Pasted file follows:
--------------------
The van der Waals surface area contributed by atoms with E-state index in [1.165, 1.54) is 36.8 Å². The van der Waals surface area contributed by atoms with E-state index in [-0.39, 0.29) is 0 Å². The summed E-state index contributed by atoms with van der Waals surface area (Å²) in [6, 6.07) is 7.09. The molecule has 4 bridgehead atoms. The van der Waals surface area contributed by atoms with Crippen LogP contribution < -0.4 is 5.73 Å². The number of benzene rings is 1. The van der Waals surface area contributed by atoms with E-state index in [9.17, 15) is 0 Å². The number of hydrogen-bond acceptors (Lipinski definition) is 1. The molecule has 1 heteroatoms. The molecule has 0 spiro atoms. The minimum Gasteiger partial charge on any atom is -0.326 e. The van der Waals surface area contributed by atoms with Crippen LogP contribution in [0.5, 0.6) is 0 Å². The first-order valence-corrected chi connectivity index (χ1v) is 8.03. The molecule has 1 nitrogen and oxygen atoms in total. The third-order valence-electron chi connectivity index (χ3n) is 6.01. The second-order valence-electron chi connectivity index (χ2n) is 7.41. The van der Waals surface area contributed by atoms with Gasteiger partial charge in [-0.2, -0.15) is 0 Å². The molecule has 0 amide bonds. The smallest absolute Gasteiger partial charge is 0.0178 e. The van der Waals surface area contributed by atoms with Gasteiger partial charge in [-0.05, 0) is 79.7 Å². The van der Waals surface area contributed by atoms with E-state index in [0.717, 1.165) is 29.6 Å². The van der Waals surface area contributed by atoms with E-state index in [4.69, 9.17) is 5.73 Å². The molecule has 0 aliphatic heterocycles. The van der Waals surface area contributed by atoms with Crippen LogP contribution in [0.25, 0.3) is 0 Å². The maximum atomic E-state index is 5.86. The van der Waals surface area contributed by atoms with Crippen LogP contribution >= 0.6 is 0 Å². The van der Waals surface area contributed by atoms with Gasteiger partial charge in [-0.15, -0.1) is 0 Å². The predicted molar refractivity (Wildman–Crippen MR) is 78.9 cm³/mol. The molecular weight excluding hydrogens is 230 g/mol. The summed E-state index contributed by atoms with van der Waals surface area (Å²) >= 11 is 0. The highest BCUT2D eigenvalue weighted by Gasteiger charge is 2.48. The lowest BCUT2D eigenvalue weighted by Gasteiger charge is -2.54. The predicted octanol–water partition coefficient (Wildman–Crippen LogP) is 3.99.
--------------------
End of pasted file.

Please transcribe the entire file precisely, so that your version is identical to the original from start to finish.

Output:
The van der Waals surface area contributed by atoms with E-state index in [1.165, 1.54) is 36.8 Å². The van der Waals surface area contributed by atoms with E-state index in [-0.39, 0.29) is 0 Å². The summed E-state index contributed by atoms with van der Waals surface area (Å²) in [6, 6.07) is 7.09. The molecule has 4 bridgehead atoms. The van der Waals surface area contributed by atoms with Crippen LogP contribution < -0.4 is 5.73 Å². The number of benzene rings is 1. The van der Waals surface area contributed by atoms with E-state index in [9.17, 15) is 0 Å². The number of hydrogen-bond acceptors (Lipinski definition) is 1. The molecule has 1 heteroatoms. The molecule has 0 spiro atoms. The minimum Gasteiger partial charge on any atom is -0.326 e. The van der Waals surface area contributed by atoms with Crippen LogP contribution in [0.5, 0.6) is 0 Å². The first-order valence-corrected chi connectivity index (χ1v) is 8.03. The molecule has 1 nitrogen and oxygen atoms in total. The third-order valence-electron chi connectivity index (χ3n) is 6.01. The second-order valence-electron chi connectivity index (χ2n) is 7.41. The van der Waals surface area contributed by atoms with Gasteiger partial charge in [-0.2, -0.15) is 0 Å². The molecule has 0 amide bonds. The smallest absolute Gasteiger partial charge is 0.0178 e. The van der Waals surface area contributed by atoms with Gasteiger partial charge in [-0.05, 0) is 79.7 Å². The van der Waals surface area contributed by atoms with E-state index in [0.717, 1.165) is 29.6 Å². The van der Waals surface area contributed by atoms with E-state index in [4.69, 9.17) is 5.73 Å². The molecule has 0 aliphatic heterocycles. The van der Waals surface area contributed by atoms with Crippen LogP contribution in [0.25, 0.3) is 0 Å². The maximum atomic E-state index is 5.86. The van der Waals surface area contributed by atoms with Crippen LogP contribution >= 0.6 is 0 Å². The van der Waals surface area contributed by atoms with Gasteiger partial charge in [-0.15, -0.1) is 0 Å². The predicted molar refractivity (Wildman–Crippen MR) is 78.9 cm³/mol. The molecular weight excluding hydrogens is 230 g/mol. The summed E-state index contributed by atoms with van der Waals surface area (Å²) >= 11 is 0. The highest BCUT2D eigenvalue weighted by Gasteiger charge is 2.48. The lowest BCUT2D eigenvalue weighted by Gasteiger charge is -2.54. The predicted octanol–water partition coefficient (Wildman–Crippen LogP) is 3.99.